Kennesaw State University is one of the 2015-16 winners of the Challenge Fund for Innovation in Journalism Education. See all 11 winners and the Honorable Mentions.
- Leonard Witt, Robert D. Fowler Distinguished Chair in Communication and journalism professor, Kennesaw State University, @leonardwitt
- John Fleming, Executive Editor, Juvenile Justice Information Exchange , @johnfleming2005
- Gwenette Writer Sinclair, CEO & Virtual World Designer/Developer/Trainer, 1 Virtual World Development, @GwenetteWriter
- Solomon Negash, Executive Director of the Mobile Application Development (MAD) Center, Kennesaw State University
- Roger Newton, Video Editor, JJIE.org
- Farooq Kperogi, Assistant Professor of Journalism and Emerging Media, @farooqkperogi
- Rachel Wallack, Print Editor, Youth Today, @rawallack
- James Pound, IT specialist, JJIE.org, @JamesPoundIV
- Timothy Hedeen, Professor of Conflict Management, Kennesaw State University; Editorial Board Member, Family Court Review, @MSCM_kennesaw
- John Lash, Executive Director, Georgia Conflict Center, @JohnLash1
- Carolyn Carlson, Journalism Professor, Kennesaw State University, @ccarls10
- Stephen McNeill, Assistant Professor, Advanced Digital Audio and Video Production, Kennesaw State University
Describe your project as a tweet
@kennesawstate students produce nonfiction youth justice mini-docs on cutting edge virtual world platforms @jjienews jjie.org/virtual-world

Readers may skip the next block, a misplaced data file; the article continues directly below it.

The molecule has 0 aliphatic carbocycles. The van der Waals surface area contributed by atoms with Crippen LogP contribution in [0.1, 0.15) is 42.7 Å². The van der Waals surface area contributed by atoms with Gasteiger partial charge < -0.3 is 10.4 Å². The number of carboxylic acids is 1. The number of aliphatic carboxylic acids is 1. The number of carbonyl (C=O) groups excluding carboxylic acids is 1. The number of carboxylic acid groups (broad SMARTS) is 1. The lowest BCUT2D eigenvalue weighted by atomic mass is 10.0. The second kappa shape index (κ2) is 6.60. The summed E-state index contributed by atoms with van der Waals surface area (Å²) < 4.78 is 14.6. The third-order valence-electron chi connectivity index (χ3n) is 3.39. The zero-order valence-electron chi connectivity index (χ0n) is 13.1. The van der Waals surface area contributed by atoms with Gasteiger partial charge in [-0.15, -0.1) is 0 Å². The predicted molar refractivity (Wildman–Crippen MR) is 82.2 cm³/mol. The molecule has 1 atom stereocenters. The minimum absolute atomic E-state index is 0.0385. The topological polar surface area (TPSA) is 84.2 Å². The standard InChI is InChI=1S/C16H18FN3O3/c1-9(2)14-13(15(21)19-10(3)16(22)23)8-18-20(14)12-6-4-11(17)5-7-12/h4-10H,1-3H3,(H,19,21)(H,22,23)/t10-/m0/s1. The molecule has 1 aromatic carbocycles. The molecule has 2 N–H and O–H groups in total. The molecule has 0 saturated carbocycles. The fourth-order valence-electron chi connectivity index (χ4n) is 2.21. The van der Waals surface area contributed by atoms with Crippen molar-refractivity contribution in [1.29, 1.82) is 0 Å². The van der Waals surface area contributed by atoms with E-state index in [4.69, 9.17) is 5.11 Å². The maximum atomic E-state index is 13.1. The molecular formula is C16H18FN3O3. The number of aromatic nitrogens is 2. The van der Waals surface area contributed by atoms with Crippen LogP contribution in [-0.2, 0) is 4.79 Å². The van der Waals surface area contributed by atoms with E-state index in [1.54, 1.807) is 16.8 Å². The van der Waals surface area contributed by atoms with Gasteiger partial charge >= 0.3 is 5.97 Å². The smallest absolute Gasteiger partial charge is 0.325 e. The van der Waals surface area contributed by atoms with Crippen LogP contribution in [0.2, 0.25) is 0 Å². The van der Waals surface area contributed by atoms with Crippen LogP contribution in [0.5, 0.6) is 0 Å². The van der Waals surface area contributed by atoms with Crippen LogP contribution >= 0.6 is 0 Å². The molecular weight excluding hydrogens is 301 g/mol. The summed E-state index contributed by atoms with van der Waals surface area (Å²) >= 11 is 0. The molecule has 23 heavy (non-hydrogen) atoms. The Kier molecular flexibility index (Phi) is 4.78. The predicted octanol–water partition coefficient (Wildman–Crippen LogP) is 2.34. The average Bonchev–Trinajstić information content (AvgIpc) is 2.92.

What are you going to test?
The virtual reality (VR) journalism being created by Nonny de la Peña formerly at the Annenberg School of Journalism at USC is, in time, going to change how we view the world and how journalists tell their stories. It is time for journalism students to begin to learn the language and nuances of this coming VR storytelling world. We will demonstrate how students working in a real newsroom can use existing virtual world (VW) tools to begin that journey to VR storytelling via telling stories of youth who are among the 50,000 annually involved in the Georgia juvenile justice system.
How will the experiment be conducted?
Often in juvenile justice coverage the voices of involved youth are missing. Confidentiality and protecting children are important, yet they are rarely given a voice to uncover systemic abuses. Melissa Sickmund, National Center for Juvenile Justice, in 2009 said: “If the public really knew, they would be appalled, not at the behavior of the kids, but at the behavior of the system.”